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parliamentary data when I drafted the new clause. I could have included a limit of six months or something like that- -it sounds like a sensible idea--but I did not think of it at the time. I believe in the good sense of community councils and the people of Wales and I do not foresee the type of scenario that the hon. Member for Brecon and Radnor (Mr. Evans) has drawn to the attention of the House. There are five or six areas where communities feel deeply disgruntled that the Government have got it wrong and they should be in a different authority from the one that they are in but coterminous to it. New clause 2 is an attempt to put the matter right ; new clause 11 is a better attempt to put it right. Certainly, as far as communities are concerned, it is sensible. The argument is not that if it goes against the way that I want it to go, I will not agree with it. My argument is that it is up to the people who live in these areas--Llanelly Hill, Llangollen and

Llansantffraid-ym-Mochnant--to make the decision ; it is not for me to say. In new clause 2, I am seeking to give them the chance, and I hope that the House will be able to agree to it.

Mr. Ron Davies (Caerphilly) : I shall seek to call a Division on new clause 11 at the appropriate time in our proceedings. I am sure that the House will join me in wishing the Secretary of State for Wales a happy birthday. In the proceedings of the Welsh Grand Committee this morning, we discovered that the Secretary of State is enjoying his birthday today. I assure him that he receives the warmest wishes from all of us on this side of the House. When I say, "All of us," I am not sure whether the hon. and learned Member for Montgomery (Mr. Carlile) would wish to join in our felicitations, given the exchange that took place between the hon. and learned Gentleman and the Secretary of State this morning.

We offer the Secretary of State sincere many happy returns for today. I am sure that our wishes are more sincere than those of the Prime Minister, who probably looks at the record of the Secretary of State and hopes that he can get rid of him fairly quickly. It is fair to say that the Labour party's fondness for the Secretary of State is much greater than that of his colleagues in the Tory party because he has done much more for the Labour party in Wales than he has for the Tory party.

The Tory party now enjoys a record low in the polls in Wales. In the local elections earlier this year, it managed what the Prime Minister would probably call a significant achievement in winning one out of the 54 district council seats that were up for election. Last week in the European elections, the Tory party's share of the popular vote fell to less than 15 per cent. It suffered the indignity of coming third behind the Welsh nationalist party and, of course, it did not win one European seat in Wales.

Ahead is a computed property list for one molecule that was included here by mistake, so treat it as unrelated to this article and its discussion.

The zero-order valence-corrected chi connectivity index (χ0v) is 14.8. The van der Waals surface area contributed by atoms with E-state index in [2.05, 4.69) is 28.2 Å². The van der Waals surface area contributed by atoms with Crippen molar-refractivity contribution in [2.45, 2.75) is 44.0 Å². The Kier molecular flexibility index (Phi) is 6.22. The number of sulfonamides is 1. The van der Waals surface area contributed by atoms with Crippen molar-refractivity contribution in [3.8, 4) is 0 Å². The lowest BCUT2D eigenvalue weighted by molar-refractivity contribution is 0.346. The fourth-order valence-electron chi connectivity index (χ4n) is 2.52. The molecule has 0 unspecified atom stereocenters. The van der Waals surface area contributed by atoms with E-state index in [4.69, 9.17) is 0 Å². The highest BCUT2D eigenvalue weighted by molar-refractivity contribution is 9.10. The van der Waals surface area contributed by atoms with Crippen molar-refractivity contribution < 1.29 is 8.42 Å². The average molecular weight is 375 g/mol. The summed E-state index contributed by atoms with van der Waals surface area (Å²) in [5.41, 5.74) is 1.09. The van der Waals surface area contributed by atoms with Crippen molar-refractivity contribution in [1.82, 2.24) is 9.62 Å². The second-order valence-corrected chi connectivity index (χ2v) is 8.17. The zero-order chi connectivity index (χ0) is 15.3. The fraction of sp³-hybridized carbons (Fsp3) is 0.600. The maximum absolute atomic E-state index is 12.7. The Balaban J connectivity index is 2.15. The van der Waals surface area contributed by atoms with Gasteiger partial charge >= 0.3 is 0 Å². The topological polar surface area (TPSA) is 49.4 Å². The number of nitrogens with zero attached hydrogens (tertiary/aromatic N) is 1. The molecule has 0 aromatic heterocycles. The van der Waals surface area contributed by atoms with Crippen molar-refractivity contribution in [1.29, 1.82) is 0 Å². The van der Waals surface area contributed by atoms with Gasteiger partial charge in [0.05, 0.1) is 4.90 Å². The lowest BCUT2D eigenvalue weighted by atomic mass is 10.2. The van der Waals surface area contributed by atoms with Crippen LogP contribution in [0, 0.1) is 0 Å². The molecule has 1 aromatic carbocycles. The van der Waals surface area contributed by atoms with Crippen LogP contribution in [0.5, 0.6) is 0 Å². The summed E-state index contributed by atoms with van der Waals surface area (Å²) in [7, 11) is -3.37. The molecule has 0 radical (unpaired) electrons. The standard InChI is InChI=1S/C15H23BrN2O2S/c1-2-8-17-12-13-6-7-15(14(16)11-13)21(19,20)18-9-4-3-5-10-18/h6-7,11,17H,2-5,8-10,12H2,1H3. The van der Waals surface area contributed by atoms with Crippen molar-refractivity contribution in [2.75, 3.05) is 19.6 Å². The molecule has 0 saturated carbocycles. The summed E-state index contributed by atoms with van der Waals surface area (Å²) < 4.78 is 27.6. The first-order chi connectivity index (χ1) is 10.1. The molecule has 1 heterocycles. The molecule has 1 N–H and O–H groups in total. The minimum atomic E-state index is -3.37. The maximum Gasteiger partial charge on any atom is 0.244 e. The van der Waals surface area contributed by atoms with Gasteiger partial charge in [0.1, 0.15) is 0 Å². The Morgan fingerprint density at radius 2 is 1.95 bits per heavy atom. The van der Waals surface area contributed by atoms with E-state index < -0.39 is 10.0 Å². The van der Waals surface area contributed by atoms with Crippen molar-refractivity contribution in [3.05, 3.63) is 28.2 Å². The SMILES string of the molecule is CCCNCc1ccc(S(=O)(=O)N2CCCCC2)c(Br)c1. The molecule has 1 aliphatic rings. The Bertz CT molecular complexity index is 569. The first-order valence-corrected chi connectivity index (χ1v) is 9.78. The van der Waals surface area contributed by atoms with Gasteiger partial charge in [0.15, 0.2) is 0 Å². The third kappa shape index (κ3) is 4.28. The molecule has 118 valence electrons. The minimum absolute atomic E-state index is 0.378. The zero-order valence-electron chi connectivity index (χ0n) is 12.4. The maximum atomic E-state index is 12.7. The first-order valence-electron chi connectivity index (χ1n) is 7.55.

The people of Wales can thank the Secretary of State for at least doing his part to ensure that Wales is represented by five excellent Members of the European Parliament, all of whom have substantial majorities. One of them enjoys the distinction of being the youngest MEP and another, Glenys Kinnock, enjoys the distinction

Mr. Rod Richards (Clwyd, North-West) : On a point of order, Madam Speaker. I fail to see what the hon. Gentleman's contribution has to do with this debate. I appreciate the fact that this will be his last contribution in the House before the new leader of the Labour party

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removes him and brings in the hon. Member for Cardiff, South and Penarth (Mr. Michael), but I do not see what it has to do with new clause 11.

Madam Speaker : The hon. Gentleman has a point ; I was wondering what it had to do with the new clause. Now that the hon. Member for Caerphilly (Mr. Davies) has finished his preamble, perhaps he will move on to the new clause.

Mr. Davies : As usual, the hon. Member for Clwyd, North-West (Mr. Richards) pre-empted me. I was about to refer directly to the fact that the Government suffered such a defeat because of the contempt in which they held the democratic process in Wales.

If new clause 11 is accepted, it will put at the heart of the Bill the opportunity for the people of Wales and the elected authorities to take control of their future. New clause 11 allows an existing district council to require a referendum by a simple resolution. A council could require the Secretary of State to convene a referendum on whether people were happy with the proposals in the Bill. It is worth considering the fact that this reorganisation of local government was supposedly introduced by consent. When the Secretary of State's predecessor introduced his consultative document he talked about the need for consent ; when the White Paper was introduced he mentioned the need for consent ; and whenever the Secretary of State and his predecessors introduce any measure or statement in the House they talk about the need for consent. We can now see that consent is the very last thing that the Government have for this reorganisation of local government.

The Government also said that they wanted to use district councils as building blocks. Following our deliberations in Committee, it is now clear that that concept was put out of the window at a fairly early stage. New clause 11 would allow district councils to reassert themselves, to give a view and, we hope, require the Secretary of State to take a much more considered and meaningful view of the wishes of local government in Wales.

Any objective reading of our proceedings in Committee would persuade one to recognise that Opposition Members exposed widespread opposition to the proposals by not only local authorities and Members of Parliament but the public and many of our Welsh institutions, both private and public. In addition, we exposed the very deep resentment in some Welsh communities at the Government's deliberate and flagrant attempt at gerrymandering political boundaries for the sole purpose of influencing the results at the next general election to the advantage of the Conservative party.